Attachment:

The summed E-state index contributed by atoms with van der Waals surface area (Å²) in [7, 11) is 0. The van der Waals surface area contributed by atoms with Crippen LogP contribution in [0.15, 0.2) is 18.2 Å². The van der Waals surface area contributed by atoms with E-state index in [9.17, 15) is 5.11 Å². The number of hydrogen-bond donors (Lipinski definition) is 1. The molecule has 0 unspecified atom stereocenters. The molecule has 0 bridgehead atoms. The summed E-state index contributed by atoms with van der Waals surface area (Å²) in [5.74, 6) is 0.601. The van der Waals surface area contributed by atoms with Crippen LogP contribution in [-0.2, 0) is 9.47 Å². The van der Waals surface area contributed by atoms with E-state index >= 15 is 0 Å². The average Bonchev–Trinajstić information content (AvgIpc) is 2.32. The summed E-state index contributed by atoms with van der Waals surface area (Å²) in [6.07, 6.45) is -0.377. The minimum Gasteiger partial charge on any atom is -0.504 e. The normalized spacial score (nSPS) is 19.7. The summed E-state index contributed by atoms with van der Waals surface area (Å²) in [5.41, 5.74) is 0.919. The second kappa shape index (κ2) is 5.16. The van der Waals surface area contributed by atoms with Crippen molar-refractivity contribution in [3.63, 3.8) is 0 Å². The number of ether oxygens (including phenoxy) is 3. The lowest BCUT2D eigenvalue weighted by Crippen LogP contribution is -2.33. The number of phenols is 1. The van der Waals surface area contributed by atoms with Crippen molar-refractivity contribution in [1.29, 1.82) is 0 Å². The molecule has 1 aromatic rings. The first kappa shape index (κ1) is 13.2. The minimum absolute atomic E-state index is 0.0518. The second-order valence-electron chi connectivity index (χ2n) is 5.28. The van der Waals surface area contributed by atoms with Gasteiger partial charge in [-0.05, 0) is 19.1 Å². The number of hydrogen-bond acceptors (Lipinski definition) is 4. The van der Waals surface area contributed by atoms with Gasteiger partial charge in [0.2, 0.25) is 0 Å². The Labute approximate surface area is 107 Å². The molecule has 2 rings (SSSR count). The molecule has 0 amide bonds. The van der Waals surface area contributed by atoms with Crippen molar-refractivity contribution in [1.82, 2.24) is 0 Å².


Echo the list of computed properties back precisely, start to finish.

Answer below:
The summed E-state index contributed by atoms with van der Waals surface area (Å²) in [7, 11) is 0. The van der Waals surface area contributed by atoms with Crippen LogP contribution in [0.15, 0.2) is 18.2 Å². The van der Waals surface area contributed by atoms with E-state index in [9.17, 15) is 5.11 Å². The number of hydrogen-bond donors (Lipinski definition) is 1. The molecule has 0 unspecified atom stereocenters. The molecule has 0 bridgehead atoms. The summed E-state index contributed by atoms with van der Waals surface area (Å²) in [5.74, 6) is 0.601. The van der Waals surface area contributed by atoms with Crippen LogP contribution in [-0.2, 0) is 9.47 Å². The van der Waals surface area contributed by atoms with E-state index >= 15 is 0 Å². The average Bonchev–Trinajstić information content (AvgIpc) is 2.32. The summed E-state index contributed by atoms with van der Waals surface area (Å²) in [6.07, 6.45) is -0.377. The minimum Gasteiger partial charge on any atom is -0.504 e. The normalized spacial score (nSPS) is 19.7. The summed E-state index contributed by atoms with van der Waals surface area (Å²) in [5.41, 5.74) is 0.919. The second kappa shape index (κ2) is 5.16. The van der Waals surface area contributed by atoms with Crippen molar-refractivity contribution in [3.63, 3.8) is 0 Å². The number of ether oxygens (including phenoxy) is 3. The lowest BCUT2D eigenvalue weighted by Crippen LogP contribution is -2.33. The number of phenols is 1. The van der Waals surface area contributed by atoms with Crippen molar-refractivity contribution in [1.29, 1.82) is 0 Å². The molecule has 1 aromatic rings. The first kappa shape index (κ1) is 13.2. The minimum absolute atomic E-state index is 0.0518. The second-order valence-electron chi connectivity index (χ2n) is 5.28. The van der Waals surface area contributed by atoms with Gasteiger partial charge in [-0.05, 0) is 19.1 Å². The number of hydrogen-bond acceptors (Lipinski definition) is 4. The van der Waals surface area contributed by atoms with Gasteiger partial charge in [0.2, 0.25) is 0 Å². The Labute approximate surface area is 107 Å². The molecule has 2 rings (SSSR count). The molecule has 0 amide bonds. The van der Waals surface area contributed by atoms with Crippen molar-refractivity contribution in [1.82, 2.24) is 0 Å².